KATHMANDU, May 30: The government has registered a bill in parliament proposing to bar the filing of any case in court questioning any acts of the incumbent or former presidents or vice presidents of the country.
The bill registered in parliament earlier this week proposes that no case shall be filed in a court of law raising any questions over the official decisions of the president or vice-president and the discharge of their duties, even after they retire from their posts.
“No case shall be filed at any court against a President or Vice President during their tenure or after retirement in connection with their acts or decisions while in office,” reads section 16 of the Bill to Provision Remunerations and Facilities for the President and Vice President.
The government has drafted the bill as the new constitution makes it mandatory to enact a law for providing facilities and remunerations for the president and vice-president.
However, the proposed law is said to be against precedent. The Supreme Court has in the past sought answers in writing from the office of the head of state in various cases including the retaining of an army chief sacked by the prime minister. However, the court had declined to issue a show cause notice to the office of the president, stating that the head of state should not be dragged into controversy.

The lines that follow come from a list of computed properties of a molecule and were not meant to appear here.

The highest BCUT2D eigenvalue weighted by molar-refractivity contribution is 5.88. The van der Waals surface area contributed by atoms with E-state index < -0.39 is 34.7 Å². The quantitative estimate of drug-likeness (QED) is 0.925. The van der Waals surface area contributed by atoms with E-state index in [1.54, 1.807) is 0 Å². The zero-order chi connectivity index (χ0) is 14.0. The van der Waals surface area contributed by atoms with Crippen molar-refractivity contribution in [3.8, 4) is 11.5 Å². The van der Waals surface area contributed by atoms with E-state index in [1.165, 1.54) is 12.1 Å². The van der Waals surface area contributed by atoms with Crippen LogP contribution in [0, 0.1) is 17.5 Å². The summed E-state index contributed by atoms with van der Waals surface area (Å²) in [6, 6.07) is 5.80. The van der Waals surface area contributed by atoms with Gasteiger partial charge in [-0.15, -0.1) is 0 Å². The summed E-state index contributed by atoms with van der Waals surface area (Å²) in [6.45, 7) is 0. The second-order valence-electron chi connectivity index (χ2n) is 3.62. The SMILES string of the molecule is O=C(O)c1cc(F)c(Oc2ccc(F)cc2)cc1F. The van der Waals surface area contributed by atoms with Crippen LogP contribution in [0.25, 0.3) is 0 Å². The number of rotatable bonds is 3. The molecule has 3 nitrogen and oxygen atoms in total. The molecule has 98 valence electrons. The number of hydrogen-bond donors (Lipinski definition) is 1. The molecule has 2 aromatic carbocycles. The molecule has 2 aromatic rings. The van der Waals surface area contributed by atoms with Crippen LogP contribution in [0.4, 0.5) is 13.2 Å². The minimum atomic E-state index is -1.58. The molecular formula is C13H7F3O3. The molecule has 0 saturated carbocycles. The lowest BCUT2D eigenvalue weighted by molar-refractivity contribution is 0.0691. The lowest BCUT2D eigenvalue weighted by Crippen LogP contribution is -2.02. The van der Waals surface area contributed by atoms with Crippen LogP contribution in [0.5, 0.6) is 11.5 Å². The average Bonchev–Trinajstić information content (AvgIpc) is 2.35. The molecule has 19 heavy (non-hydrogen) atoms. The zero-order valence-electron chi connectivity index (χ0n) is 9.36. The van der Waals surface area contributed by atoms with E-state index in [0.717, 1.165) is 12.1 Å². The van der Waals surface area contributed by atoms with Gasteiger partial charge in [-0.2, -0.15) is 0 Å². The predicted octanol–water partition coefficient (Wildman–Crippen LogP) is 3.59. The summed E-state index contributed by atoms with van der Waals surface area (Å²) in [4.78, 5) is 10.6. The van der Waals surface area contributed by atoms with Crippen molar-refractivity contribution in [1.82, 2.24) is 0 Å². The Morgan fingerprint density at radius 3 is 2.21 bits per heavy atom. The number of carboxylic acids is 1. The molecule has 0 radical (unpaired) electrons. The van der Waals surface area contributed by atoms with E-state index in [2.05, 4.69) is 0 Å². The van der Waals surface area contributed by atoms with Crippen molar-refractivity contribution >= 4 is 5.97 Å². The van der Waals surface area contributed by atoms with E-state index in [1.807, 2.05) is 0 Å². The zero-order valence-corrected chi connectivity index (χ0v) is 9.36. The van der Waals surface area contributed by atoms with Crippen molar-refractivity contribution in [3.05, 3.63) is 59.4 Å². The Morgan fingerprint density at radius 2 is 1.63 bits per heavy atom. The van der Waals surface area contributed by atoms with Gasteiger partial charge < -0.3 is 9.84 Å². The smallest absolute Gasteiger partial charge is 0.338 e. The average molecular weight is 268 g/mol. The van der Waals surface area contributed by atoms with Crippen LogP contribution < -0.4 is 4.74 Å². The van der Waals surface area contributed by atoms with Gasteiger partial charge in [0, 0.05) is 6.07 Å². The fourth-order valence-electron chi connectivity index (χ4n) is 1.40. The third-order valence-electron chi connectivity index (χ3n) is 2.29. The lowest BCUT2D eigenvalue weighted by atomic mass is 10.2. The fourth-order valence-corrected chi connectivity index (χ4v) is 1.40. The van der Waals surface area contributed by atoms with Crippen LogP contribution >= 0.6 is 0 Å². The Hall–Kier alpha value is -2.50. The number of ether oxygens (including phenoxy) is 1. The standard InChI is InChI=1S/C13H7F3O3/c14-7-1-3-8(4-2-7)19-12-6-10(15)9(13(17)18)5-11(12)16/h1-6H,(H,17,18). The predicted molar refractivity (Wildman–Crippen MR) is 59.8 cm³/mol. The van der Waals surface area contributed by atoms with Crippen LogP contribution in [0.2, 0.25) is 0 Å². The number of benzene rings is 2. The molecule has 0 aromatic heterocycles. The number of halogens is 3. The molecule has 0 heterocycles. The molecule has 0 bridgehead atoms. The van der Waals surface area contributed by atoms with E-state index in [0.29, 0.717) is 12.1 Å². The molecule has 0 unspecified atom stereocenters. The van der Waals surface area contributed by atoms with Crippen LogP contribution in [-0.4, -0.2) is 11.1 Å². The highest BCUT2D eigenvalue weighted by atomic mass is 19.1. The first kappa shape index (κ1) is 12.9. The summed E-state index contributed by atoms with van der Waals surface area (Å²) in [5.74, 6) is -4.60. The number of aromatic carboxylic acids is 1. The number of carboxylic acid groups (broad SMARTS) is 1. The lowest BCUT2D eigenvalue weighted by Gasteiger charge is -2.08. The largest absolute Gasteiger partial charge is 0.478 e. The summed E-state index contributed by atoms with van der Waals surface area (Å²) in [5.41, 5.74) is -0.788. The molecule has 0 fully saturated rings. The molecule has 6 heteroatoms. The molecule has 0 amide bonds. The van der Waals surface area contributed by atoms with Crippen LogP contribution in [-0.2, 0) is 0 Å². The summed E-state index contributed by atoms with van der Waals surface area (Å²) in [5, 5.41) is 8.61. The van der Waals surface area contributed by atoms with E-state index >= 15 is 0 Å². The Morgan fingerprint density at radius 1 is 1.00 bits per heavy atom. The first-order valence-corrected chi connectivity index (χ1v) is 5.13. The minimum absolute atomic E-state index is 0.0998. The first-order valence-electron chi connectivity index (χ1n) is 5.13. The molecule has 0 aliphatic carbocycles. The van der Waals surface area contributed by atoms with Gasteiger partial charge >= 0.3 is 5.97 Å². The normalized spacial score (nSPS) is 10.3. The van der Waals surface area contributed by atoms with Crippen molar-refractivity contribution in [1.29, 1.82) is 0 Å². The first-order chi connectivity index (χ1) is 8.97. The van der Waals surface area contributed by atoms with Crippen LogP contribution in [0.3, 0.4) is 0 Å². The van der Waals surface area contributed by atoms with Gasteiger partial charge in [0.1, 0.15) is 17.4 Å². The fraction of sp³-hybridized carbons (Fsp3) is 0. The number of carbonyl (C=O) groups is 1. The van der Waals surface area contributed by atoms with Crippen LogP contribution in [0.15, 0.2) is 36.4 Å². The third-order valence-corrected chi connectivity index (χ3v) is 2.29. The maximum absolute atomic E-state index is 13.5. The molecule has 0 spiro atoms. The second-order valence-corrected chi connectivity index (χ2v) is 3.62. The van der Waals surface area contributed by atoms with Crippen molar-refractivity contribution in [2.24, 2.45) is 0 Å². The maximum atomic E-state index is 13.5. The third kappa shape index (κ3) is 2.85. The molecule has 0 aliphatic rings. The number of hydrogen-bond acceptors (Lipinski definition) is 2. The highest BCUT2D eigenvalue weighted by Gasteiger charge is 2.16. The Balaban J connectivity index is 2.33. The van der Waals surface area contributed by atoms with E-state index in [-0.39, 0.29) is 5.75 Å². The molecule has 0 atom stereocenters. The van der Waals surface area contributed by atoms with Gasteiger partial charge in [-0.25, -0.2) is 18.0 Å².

“Since the constitution has not given any impunity or prerogative, questions can be raised with regard to any act carried out by the president in the capacity of head of state and such questions should be settled by the court,” reads the verdict of a full bench of the Supreme Court in response to a writ petition filed by advocate. Shreekrishna Subedi. The verdict was issued by Justices Tap Bahadur Magar, Prem Sharma and Mohan Prakash Sitaula on September 30, 2010.
Subedi says that the provision in the new bill is against the spirit of the constitution. “This kind of practice remains only in countries with monarchy. The proposed provision is aimed at turning the presidents and vice presidents into elected kings,” he said.
He argued that the proposed law was against international practice in similar cases. “Courts in the United States have invalidated various decisions taken by President Donald Trump. We can find similar cases in other countries as well,” said Subedi. “Therefore, it is also against international norms.” It might be noted, however, that Donald Trump is an executive president while the president of Nepal is not.
The bill has not made any significant changes in the remunerations and other facilities of the president and vice president. In the absence of a relevant law the government has fixed the salaries and other facilities for the head of state and deputy head through a notice in the Nepal Gazette.